[Python-ideas] Slicing and Chainging iterables.

Steven D'Aprano steve at pearwood.info
Sat Jan 3 16:28:44 CET 2015


On Sat, Jan 03, 2015 at 03:37:03PM +0200, yotam vaknin wrote:
> I would like to purpose that in python 3 it will be easy to chain and slice
> Iterators just like you can add and slice lists and tuples easily.
> 
> I think there could be 2 methods to do this:
> 1. Implementing '+' and slicing ([1:2:3]) for iterators and generators by
> default, Resulting in  Itertool's chain(a,b) and islice(a,b,c) respectively.
> 2. Having itertool's chain and islice imported by default.

The iterator protocol is intentionally simple. To create an iterator, 
you need to only define two methods:

(1) __iter__, which returns the instance itself;

(2) __next__, which returns the next item and raises StopIterator when 
done.


With your proposal, you would have to define two or three more methods:

(3) __add__ and possibly __radd__, to chain iterators;

(4) __getitem__, for slicing.

There is nothing stopping you from adding these methods to your own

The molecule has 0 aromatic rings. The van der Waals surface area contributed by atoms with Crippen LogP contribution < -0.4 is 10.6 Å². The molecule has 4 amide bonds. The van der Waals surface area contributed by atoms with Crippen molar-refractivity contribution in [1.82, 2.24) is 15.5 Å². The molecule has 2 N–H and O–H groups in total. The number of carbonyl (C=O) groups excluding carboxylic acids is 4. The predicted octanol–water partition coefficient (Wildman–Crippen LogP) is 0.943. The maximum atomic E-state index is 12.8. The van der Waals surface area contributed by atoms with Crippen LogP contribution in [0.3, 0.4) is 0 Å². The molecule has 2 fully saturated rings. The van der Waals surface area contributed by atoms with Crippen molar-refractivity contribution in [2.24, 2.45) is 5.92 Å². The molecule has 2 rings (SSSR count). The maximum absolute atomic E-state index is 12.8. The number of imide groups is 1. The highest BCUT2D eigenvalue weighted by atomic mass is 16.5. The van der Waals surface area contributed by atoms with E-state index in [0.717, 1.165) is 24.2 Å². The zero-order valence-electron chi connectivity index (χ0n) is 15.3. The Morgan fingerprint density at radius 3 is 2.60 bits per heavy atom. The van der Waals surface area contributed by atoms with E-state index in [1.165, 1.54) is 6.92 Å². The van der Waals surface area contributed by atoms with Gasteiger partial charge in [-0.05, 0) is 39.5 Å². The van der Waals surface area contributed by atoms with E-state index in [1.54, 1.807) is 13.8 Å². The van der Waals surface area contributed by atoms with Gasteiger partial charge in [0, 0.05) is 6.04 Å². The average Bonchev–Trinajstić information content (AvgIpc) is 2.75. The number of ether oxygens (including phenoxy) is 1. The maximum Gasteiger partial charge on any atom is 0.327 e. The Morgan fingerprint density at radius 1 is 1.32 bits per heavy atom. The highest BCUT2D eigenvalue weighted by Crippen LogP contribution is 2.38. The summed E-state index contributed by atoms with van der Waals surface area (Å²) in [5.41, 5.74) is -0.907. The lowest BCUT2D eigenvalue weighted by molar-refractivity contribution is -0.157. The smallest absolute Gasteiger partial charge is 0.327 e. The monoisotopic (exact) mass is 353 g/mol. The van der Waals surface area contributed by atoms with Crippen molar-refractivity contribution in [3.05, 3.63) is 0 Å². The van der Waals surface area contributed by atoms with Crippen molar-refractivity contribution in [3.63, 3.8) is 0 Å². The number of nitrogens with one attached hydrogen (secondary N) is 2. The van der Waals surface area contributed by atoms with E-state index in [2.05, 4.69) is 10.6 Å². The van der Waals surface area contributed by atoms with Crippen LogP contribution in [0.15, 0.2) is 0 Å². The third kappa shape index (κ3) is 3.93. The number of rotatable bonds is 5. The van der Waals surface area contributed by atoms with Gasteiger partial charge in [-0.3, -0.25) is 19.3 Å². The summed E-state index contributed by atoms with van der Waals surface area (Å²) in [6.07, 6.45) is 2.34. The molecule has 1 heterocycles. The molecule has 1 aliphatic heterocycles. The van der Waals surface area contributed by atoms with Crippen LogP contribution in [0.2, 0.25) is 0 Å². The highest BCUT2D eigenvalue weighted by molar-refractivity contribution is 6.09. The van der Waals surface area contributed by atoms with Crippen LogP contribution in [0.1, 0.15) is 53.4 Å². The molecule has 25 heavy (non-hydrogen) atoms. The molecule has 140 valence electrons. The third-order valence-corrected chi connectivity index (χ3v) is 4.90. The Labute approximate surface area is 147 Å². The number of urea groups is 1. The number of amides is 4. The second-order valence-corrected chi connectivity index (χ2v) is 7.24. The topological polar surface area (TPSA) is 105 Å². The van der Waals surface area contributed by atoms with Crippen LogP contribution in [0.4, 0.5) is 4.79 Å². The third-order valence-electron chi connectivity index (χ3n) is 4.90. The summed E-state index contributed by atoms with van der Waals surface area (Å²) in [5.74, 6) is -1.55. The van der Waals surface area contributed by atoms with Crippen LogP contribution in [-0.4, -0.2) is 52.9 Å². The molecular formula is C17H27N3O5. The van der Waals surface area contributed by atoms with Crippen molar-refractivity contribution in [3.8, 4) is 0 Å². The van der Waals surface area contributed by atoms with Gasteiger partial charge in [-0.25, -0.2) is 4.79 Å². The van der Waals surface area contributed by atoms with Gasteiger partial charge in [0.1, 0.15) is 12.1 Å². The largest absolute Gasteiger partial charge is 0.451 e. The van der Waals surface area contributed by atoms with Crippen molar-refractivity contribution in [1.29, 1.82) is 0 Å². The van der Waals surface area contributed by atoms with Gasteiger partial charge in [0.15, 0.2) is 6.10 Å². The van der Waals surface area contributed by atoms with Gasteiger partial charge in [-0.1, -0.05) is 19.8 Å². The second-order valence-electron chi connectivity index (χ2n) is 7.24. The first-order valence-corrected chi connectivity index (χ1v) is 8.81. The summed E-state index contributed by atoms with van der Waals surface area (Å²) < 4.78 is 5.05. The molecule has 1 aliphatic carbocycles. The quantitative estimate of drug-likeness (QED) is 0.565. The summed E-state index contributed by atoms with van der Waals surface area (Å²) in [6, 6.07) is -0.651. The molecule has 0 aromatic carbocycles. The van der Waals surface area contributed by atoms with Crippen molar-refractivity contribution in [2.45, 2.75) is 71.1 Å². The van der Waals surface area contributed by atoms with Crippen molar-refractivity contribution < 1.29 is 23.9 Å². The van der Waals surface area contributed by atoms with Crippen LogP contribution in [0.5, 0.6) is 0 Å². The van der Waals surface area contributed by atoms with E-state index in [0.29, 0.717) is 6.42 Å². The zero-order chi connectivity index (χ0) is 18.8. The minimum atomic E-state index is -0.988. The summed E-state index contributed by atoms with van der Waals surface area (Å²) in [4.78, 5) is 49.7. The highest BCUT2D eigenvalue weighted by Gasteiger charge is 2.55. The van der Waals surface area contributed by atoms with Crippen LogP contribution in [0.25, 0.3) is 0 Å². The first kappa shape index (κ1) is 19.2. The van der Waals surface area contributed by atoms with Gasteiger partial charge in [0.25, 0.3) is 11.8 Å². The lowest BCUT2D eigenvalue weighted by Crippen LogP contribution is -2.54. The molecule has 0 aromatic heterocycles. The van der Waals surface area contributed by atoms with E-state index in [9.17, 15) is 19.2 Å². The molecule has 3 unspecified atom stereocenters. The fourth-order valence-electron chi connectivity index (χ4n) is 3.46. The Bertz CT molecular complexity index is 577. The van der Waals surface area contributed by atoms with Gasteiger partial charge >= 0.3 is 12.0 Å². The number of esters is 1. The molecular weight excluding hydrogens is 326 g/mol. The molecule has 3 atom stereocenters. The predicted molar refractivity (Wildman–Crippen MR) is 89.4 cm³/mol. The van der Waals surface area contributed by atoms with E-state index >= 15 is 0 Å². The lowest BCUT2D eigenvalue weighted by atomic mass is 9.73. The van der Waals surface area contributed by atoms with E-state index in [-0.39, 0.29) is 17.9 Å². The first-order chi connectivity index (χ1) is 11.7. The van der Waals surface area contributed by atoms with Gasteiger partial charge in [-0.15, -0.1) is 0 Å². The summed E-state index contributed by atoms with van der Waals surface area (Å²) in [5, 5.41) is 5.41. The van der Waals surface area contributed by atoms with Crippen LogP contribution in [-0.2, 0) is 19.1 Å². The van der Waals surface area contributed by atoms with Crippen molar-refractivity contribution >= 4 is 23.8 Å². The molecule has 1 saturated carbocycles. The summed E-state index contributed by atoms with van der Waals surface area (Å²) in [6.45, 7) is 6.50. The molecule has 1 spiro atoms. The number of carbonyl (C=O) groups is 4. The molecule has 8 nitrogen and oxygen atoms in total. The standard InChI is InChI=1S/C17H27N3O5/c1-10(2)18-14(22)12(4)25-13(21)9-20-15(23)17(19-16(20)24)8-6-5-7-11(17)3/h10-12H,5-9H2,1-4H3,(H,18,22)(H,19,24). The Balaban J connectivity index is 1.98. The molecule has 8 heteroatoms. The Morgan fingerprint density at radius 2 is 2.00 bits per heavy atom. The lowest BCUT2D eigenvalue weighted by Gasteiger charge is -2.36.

iterator classes, but with your proposal that would be compulsory for 
all iterators.


> I think since python 3 return zip,map, dict.items and so on as iterators,
> it makes working with those kind of objects more difficult without having
> these methods around. And since those methods are important enough to have
> for lists, it seems important enough for iterators too.

It only takes a single line of code to get iterator chaining and 
slicing:

from itertools import chain, islice

And now you can chain and slice any iterator, regardless of where it 
came from. I don't think that is difficult.

*If* iterators where instances of a concrete base class, then it would 
make sense to add chain and slice methods to that base class so all 
other iterators could inherit from it. But they aren't, iterators in 
Python are values which obey a protocol, not inheritence. That means 
that a functional approach, like itertools, is more appropriate.

I can see the appeal of using + and [a:b:c] syntax instead of function 
syntax chain() and islice(), but I don't think the advantage is enough 
to out-weigh the costs.



-- 
Steve


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